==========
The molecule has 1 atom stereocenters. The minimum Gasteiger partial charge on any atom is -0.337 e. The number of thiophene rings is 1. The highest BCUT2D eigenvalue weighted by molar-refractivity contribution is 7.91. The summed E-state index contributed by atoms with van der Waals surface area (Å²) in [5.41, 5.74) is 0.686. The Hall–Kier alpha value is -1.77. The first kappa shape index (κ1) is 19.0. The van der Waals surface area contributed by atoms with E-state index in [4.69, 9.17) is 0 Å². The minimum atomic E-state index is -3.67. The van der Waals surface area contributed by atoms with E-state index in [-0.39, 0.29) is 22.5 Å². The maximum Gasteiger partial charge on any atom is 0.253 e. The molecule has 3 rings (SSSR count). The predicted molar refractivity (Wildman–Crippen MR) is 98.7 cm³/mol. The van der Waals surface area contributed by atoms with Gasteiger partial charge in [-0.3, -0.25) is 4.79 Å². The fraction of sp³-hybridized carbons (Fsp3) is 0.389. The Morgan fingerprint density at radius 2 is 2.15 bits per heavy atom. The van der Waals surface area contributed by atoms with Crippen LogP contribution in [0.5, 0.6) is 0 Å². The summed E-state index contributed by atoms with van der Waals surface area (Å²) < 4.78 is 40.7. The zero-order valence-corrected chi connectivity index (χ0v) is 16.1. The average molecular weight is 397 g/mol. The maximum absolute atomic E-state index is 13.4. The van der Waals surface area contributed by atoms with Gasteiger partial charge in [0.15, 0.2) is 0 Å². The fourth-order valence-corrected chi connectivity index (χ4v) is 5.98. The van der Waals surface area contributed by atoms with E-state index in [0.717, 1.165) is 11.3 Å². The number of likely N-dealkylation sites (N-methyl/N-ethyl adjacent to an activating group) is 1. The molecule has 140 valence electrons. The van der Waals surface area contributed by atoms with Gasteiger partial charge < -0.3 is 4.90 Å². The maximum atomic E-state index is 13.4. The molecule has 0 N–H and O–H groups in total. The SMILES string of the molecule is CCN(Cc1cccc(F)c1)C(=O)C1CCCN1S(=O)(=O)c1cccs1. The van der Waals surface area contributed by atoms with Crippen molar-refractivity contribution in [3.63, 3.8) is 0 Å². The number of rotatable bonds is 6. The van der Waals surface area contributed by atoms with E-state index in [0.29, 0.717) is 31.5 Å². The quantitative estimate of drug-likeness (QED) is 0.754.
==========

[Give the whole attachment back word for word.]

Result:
The molecule has 1 atom stereocenters. The minimum Gasteiger partial charge on any atom is -0.337 e. The number of thiophene rings is 1. The highest BCUT2D eigenvalue weighted by molar-refractivity contribution is 7.91. The summed E-state index contributed by atoms with van der Waals surface area (Å²) in [5.41, 5.74) is 0.686. The Hall–Kier alpha value is -1.77. The first kappa shape index (κ1) is 19.0. The van der Waals surface area contributed by atoms with E-state index in [4.69, 9.17) is 0 Å². The minimum atomic E-state index is -3.67. The van der Waals surface area contributed by atoms with E-state index in [-0.39, 0.29) is 22.5 Å². The maximum Gasteiger partial charge on any atom is 0.253 e. The molecule has 3 rings (SSSR count). The predicted molar refractivity (Wildman–Crippen MR) is 98.7 cm³/mol. The van der Waals surface area contributed by atoms with Gasteiger partial charge in [-0.3, -0.25) is 4.79 Å². The fraction of sp³-hybridized carbons (Fsp3) is 0.389. The Morgan fingerprint density at radius 2 is 2.15 bits per heavy atom. The van der Waals surface area contributed by atoms with Crippen LogP contribution in [0.5, 0.6) is 0 Å². The summed E-state index contributed by atoms with van der Waals surface area (Å²) < 4.78 is 40.7. The zero-order valence-corrected chi connectivity index (χ0v) is 16.1. The average molecular weight is 397 g/mol. The maximum absolute atomic E-state index is 13.4. The van der Waals surface area contributed by atoms with Gasteiger partial charge in [0.15, 0.2) is 0 Å². The fourth-order valence-corrected chi connectivity index (χ4v) is 5.98. The van der Waals surface area contributed by atoms with E-state index in [0.717, 1.165) is 11.3 Å². The number of likely N-dealkylation sites (N-methyl/N-ethyl adjacent to an activating group) is 1. The molecule has 140 valence electrons. The van der Waals surface area contributed by atoms with Gasteiger partial charge < -0.3 is 4.90 Å². The maximum atomic E-state index is 13.4. The molecule has 0 N–H and O–H groups in total. The SMILES string of the molecule is CCN(Cc1cccc(F)c1)C(=O)C1CCCN1S(=O)(=O)c1cccs1. The van der Waals surface area contributed by atoms with Crippen molar-refractivity contribution in [3.63, 3.8) is 0 Å². The number of rotatable bonds is 6. The van der Waals surface area contributed by atoms with E-state index in [0.29, 0.717) is 31.5 Å². The quantitative estimate of drug-likeness (QED) is 0.754.